Billy Miske embodies the term ‘fighter’ and his story is one most inspiring, it begins with illusions of grandeur with a lot accomplished in between but ultimately expires prematurely in heartbreaking circumstances.
Miske competed in a time of the ‘no decision’ era which meant that if both men were standing at the sound of the final bell, neither’s hand was raised in victory, bringing a cloudiness to fight records of the time, not that it was a big deal for Miske who often kept the stretchers busy following one of his fights, such was his knockout ratio throughout his career.
A light heavyweight/heavyweight with hammers for hands, Miske also knew how to box, from his record you would be entitled into thinking he was just a puncher but he was so much more as he proved against some of history’s best.
Starting out his career with mixed fortunes, Miske’s failing car dealership was starting to rack up debts which made the need to face bigger named fighters at a premium.
Miske already held wins over the likes of Tommy Gibbons, Jack McCarron, Eddie Nearing, Jack Dillon, Battling Levinsky not to mention a draw with Harry Greb which meant that he had most certainly made a name for himself coming into 1918.
In May of that year, Miske fought to a draw with one of boxings greatest in Jack Dempsey but it was also a year that started the stopwatch on his life, doctors delivering the devastating news more deadly than anything he had encountered to this point, the news that Miske had five years to live, if lucky.
Billy was diagnosed with Bright Disease at the age of just 24 that in today’s terms would be classified as Kidney disease. The Doctor told him if you’re smart, you’ll find a comfortable couch and retire right now.
It would have been conceivable for any man/woman to take that advice but due to the trusting nature of Miske, he didn’t have that luxury, his dealership was in the red with the only option open to him of facing as many fighters as possible whilst he still could, for as much money that he could stuff in his pockets.
He took the news on his broad shoulder all whilst his family of three were unbeknown of any of this taking place. He fought over 30 fights since his diagnosis facing Dempsey again in the same year he was given the earth-shattering news, he didn’t fare quite as well as the first time, ending the fight on his back after shipping one of Dempsey haymakers but thereafter he won a lot more than he lost. Fighting an incredible fifteen times in 1922.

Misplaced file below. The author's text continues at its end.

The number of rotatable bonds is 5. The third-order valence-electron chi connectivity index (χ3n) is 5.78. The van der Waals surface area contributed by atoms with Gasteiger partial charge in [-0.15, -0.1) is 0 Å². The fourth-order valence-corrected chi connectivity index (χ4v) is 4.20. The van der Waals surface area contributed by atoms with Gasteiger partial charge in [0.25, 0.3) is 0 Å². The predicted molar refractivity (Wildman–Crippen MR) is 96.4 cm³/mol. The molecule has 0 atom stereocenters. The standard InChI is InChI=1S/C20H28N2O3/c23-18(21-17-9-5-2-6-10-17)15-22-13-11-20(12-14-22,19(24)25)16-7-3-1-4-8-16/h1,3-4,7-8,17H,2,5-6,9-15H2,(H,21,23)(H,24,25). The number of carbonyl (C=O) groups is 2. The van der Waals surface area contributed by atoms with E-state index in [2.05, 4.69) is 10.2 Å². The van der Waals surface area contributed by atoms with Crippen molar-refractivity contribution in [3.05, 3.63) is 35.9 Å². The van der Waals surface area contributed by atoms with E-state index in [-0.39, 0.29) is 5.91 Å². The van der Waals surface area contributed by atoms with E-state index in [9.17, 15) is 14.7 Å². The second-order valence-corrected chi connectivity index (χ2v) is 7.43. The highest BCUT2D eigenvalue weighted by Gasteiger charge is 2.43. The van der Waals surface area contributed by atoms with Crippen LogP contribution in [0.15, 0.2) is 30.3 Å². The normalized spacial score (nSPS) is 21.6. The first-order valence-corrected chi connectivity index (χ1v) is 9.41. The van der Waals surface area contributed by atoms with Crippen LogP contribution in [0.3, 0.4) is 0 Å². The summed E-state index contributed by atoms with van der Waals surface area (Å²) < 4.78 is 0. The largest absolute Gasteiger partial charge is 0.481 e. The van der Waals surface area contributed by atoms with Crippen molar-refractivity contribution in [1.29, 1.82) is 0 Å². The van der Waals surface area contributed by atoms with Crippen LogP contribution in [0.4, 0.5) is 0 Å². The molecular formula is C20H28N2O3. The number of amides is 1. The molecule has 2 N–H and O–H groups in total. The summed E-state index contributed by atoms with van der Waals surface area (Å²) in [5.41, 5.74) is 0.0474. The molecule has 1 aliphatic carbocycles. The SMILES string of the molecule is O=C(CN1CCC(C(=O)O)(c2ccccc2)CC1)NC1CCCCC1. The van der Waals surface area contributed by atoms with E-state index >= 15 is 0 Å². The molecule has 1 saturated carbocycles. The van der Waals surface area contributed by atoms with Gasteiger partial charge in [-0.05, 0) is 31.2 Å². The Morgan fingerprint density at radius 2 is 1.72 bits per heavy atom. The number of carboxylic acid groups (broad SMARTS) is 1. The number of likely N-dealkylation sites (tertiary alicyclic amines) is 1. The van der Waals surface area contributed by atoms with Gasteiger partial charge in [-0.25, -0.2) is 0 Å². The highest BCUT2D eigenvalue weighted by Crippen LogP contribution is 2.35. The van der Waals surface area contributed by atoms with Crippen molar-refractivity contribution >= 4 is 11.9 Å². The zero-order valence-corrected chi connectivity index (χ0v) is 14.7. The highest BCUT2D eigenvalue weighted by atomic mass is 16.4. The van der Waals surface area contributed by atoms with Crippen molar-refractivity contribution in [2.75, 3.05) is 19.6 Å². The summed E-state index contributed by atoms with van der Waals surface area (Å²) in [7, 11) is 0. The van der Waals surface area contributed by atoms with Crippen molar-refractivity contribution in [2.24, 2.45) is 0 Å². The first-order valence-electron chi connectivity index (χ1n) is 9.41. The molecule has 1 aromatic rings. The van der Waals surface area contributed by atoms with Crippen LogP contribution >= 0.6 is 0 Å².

Billy had deteriorated to a frail 28-year-old, he was weak and thin by the fall of 1923, he hadn’t fought since January but wanted a substantial fight to provide a Christmas fitting of his last before pulling the rug from under his family’s feet.
He went to longtime Manager Jack Reddy asking him for one last fight. Reddy with a shake of the head said no way. “I don’t like to say this, but if you went in the ring now, in your condition, you might get killed.”
“What’s the difference?” Billy shot back with. “It’s better than waiting for it in a rocking chair.”
Reddy sympathised with Miske’s predicament, he knew he was in financial trouble so came up with a proposition “Do one thing for me. Go to the gym, start working out, and let’s see if you can get into some kind of condition. Then we’ll talk.”
A fragile looking Miske was unable to agree, telling Reddy there is no way I can work out, “I’ve got one last fight in me”
After giving it much thought, Reddy grudgingly agreed to a man’s dying wish, setting up a fight with a brawler named Bill Brennan.
Miske stayed away from the gym as he told Reddy he would, instead taking as time with his family as he could, suggesting that this fight was a suicide mission especially after seeing how Miske cut a figure of a man waiting for the visit from the grim reaper mixed with the fact that Brennan had already gone the distance with notable puncher, Jack Dempsey.
True to his word, Miske turned up on November 7th in Omaha surviving four rounds before amazingly scoring a knockout win that cashed a cheque of $2,400.
That Christmas was one which was cherished, a warm glow came over the Miske’s as they sung, eat well and had the giving of a rich family, It was the happily ever after that Billy had prayed for, one last smile as big as Minnesota shone brightly on his face before the acknowledgement that his time had come.
The next morning Billy called Reddy saying, “Come and get me, Jack. I’m dying.” Reddy rushed Billy to St. Mary’s Hospital, but there was nothing to be done and on New Year’s Day 1924, Billy died aged 29 of kidney failure.
This particular story is one of mental fortitude, telling of a man who wanted to provide for his family so much that he did the unthinkable by facing some of the best fighters of his era, Billy Maske’s story is one not of a man striving for world titles and backstory headlines but one centring around a man who simply just wanted to provide for his family and to allow them to have a better life after he’s gone.
To most in Minnesota he is a legend of the squared circle, a sentiment which is shared by myself, sleep well Mr Miske, you’ve more than earned the right.